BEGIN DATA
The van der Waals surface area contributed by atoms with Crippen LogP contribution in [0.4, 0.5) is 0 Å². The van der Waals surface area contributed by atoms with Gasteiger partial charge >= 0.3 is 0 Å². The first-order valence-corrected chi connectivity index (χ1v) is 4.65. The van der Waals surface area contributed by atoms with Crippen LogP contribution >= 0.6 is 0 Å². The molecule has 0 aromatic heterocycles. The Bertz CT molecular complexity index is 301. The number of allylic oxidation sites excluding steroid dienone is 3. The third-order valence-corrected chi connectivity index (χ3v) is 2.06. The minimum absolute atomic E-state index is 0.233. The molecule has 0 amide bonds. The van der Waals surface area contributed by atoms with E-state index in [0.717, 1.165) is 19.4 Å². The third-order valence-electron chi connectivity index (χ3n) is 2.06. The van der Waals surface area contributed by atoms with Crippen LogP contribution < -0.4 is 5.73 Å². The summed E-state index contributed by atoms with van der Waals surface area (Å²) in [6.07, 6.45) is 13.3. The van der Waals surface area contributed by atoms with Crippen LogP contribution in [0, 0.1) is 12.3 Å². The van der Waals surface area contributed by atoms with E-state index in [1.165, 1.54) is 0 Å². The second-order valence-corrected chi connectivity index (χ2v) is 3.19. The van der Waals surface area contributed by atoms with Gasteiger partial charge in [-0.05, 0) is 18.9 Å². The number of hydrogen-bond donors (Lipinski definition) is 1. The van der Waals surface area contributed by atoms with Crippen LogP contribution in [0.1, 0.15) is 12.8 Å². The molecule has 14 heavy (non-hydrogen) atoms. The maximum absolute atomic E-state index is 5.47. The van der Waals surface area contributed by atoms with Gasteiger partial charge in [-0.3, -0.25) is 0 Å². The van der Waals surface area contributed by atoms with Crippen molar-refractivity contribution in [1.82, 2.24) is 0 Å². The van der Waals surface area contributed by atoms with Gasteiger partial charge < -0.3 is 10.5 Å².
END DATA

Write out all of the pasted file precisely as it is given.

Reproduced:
The van der Waals surface area contributed by atoms with Crippen LogP contribution in [0.4, 0.5) is 0 Å². The van der Waals surface area contributed by atoms with Gasteiger partial charge >= 0.3 is 0 Å². The first-order valence-corrected chi connectivity index (χ1v) is 4.65. The van der Waals surface area contributed by atoms with Crippen LogP contribution >= 0.6 is 0 Å². The molecule has 0 aromatic heterocycles. The Bertz CT molecular complexity index is 301. The number of allylic oxidation sites excluding steroid dienone is 3. The third-order valence-corrected chi connectivity index (χ3v) is 2.06. The minimum absolute atomic E-state index is 0.233. The molecule has 0 amide bonds. The van der Waals surface area contributed by atoms with E-state index in [0.717, 1.165) is 19.4 Å². The third-order valence-electron chi connectivity index (χ3n) is 2.06. The van der Waals surface area contributed by atoms with Crippen LogP contribution < -0.4 is 5.73 Å². The summed E-state index contributed by atoms with van der Waals surface area (Å²) in [6.07, 6.45) is 13.3. The van der Waals surface area contributed by atoms with Crippen LogP contribution in [0, 0.1) is 12.3 Å². The van der Waals surface area contributed by atoms with E-state index in [1.165, 1.54) is 0 Å². The second-order valence-corrected chi connectivity index (χ2v) is 3.19. The van der Waals surface area contributed by atoms with Gasteiger partial charge in [-0.05, 0) is 18.9 Å². The number of hydrogen-bond donors (Lipinski definition) is 1. The van der Waals surface area contributed by atoms with Crippen LogP contribution in [0.1, 0.15) is 12.8 Å². The molecule has 14 heavy (non-hydrogen) atoms. The maximum absolute atomic E-state index is 5.47. The van der Waals surface area contributed by atoms with Gasteiger partial charge in [-0.3, -0.25) is 0 Å². The van der Waals surface area contributed by atoms with Crippen molar-refractivity contribution in [1.82, 2.24) is 0 Å². The van der Waals surface area contributed by atoms with Gasteiger partial charge < -0.3 is 10.5 Å².